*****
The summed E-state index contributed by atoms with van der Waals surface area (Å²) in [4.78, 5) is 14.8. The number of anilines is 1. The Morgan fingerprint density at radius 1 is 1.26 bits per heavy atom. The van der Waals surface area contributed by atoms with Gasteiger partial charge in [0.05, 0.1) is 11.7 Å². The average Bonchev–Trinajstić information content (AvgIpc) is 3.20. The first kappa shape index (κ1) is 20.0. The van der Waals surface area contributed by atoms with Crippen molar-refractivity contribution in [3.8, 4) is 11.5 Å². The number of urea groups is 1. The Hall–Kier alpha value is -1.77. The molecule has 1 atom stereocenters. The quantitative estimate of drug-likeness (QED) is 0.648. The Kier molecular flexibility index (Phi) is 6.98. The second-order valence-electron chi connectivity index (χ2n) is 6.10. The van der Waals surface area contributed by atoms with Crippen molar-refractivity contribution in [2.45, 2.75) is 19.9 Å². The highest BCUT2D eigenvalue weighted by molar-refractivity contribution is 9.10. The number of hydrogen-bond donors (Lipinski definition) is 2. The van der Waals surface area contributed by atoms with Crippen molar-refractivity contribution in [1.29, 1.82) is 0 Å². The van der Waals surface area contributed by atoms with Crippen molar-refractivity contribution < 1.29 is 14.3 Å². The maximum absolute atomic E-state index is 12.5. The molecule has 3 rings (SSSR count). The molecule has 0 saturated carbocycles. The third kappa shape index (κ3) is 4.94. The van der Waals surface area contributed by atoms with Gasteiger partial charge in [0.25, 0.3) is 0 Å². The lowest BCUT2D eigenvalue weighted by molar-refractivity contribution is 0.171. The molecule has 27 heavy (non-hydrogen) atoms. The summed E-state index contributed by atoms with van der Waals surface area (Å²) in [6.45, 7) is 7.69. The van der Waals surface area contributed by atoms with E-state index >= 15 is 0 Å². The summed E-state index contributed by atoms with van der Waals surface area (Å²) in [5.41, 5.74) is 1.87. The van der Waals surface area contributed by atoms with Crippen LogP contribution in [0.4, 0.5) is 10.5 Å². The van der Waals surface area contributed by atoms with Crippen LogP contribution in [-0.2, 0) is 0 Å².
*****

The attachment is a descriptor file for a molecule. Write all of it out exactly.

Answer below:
The summed E-state index contributed by atoms with van der Waals surface area (Å²) in [4.78, 5) is 14.8. The number of anilines is 1. The Morgan fingerprint density at radius 1 is 1.26 bits per heavy atom. The van der Waals surface area contributed by atoms with Gasteiger partial charge in [0.05, 0.1) is 11.7 Å². The average Bonchev–Trinajstić information content (AvgIpc) is 3.20. The first kappa shape index (κ1) is 20.0. The van der Waals surface area contributed by atoms with Crippen molar-refractivity contribution in [3.8, 4) is 11.5 Å². The number of urea groups is 1. The Hall–Kier alpha value is -1.77. The molecule has 1 atom stereocenters. The quantitative estimate of drug-likeness (QED) is 0.648. The Kier molecular flexibility index (Phi) is 6.98. The second-order valence-electron chi connectivity index (χ2n) is 6.10. The van der Waals surface area contributed by atoms with Crippen molar-refractivity contribution in [2.45, 2.75) is 19.9 Å². The highest BCUT2D eigenvalue weighted by molar-refractivity contribution is 9.10. The number of hydrogen-bond donors (Lipinski definition) is 2. The van der Waals surface area contributed by atoms with Crippen molar-refractivity contribution in [1.29, 1.82) is 0 Å². The van der Waals surface area contributed by atoms with Crippen molar-refractivity contribution < 1.29 is 14.3 Å². The maximum absolute atomic E-state index is 12.5. The molecule has 3 rings (SSSR count). The molecule has 0 saturated carbocycles. The third kappa shape index (κ3) is 4.94. The van der Waals surface area contributed by atoms with Gasteiger partial charge in [0.25, 0.3) is 0 Å². The lowest BCUT2D eigenvalue weighted by molar-refractivity contribution is 0.171. The molecule has 27 heavy (non-hydrogen) atoms. The summed E-state index contributed by atoms with van der Waals surface area (Å²) in [6.45, 7) is 7.69. The van der Waals surface area contributed by atoms with E-state index >= 15 is 0 Å². The summed E-state index contributed by atoms with van der Waals surface area (Å²) in [5.41, 5.74) is 1.87. The van der Waals surface area contributed by atoms with Crippen LogP contribution in [0.4, 0.5) is 10.5 Å². The van der Waals surface area contributed by atoms with Crippen LogP contribution in [-0.2, 0) is 0 Å².